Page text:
Here’s how to safely look at the partial solar eclipse today

Solar eclipses are a natural event of epic proportion, as you well know from the total solar eclipse that passed over the U.S. on August 21st, 2017. Well, it’s time to get ready for another round, because it’s already here. Brace yourselves, there’s going to be a partial solar eclipse today.

Time magazine reports that the eclipse will be visible in Antarctica at about 8 – 9 p.m. UTC, and the end will be visible in Uruguay, Argentina, southern Chile, western Paraguay, and southern Brazil. For those who can’t get the right equipment in time, just remember to avoid eye contact. Even if you’re tempted, it’s not worth the damaging effects on your vision.

Though a partial eclipse isn’t as intense as a total eclipse — and it won’t get as dark outside since the moon is only passing almost directly between the sun and the Earth — proper eyewear is still important. In short, yes, you’ll still need your eclipse glasses. In fact, we should always protect ourselves from the sun’s UVB rays. This harmful light has the potential to burn your corneas, which can lead to extreme pain and blurry vision.

Don’t make the same mistake Trump did last year and stare into the eclipse without glasses. And remember that you can’t just wear your standard shades either. Solar eclipse glasses are the only way you can safely look up the sky. According to the ~official~ Eclipse Glasses site, the high-tech accessories “block out 100% of ultra-violet rays, 99.999% of visible light that’s intense, and 100% of infrared lights.”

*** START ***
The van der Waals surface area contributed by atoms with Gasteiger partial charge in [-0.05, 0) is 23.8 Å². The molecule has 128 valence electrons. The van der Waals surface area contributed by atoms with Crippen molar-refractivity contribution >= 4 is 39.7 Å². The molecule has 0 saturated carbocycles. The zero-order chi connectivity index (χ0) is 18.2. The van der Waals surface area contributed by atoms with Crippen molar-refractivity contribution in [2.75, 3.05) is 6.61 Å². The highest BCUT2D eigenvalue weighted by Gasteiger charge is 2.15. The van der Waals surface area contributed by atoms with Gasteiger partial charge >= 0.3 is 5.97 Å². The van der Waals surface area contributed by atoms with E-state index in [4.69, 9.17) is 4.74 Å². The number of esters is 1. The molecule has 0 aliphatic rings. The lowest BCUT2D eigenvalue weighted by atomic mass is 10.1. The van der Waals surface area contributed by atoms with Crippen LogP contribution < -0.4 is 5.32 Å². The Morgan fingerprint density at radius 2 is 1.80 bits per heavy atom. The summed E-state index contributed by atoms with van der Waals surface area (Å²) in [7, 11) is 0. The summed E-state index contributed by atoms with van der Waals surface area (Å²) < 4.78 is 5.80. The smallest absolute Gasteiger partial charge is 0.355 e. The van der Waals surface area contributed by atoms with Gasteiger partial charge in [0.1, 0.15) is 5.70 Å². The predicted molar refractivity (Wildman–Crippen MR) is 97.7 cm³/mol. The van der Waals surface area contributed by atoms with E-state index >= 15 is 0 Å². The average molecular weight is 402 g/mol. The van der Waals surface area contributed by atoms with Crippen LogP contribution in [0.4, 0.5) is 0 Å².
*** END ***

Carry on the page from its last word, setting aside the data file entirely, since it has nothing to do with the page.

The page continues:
For those who didn’t mark the occasion on their calendar and can’t get a pair on such short notice, National Geographic laid out step-by-step DIY instructions on how to make some yourself. In six easy steps, you’ll have all the protection you need to check out the partial eclipse. If you fall into this category, you better get to building. Time is ticking and it’ll be here before you know it.

The next eclipse is scheduled to happen this summer, on July 13th, 2018. However, a programmer at NASA’s Goddard Space Flight Center told Time that we shouldn’t expect much from it. “Even there it’s going to be really thin, not really noticeable,” he said.

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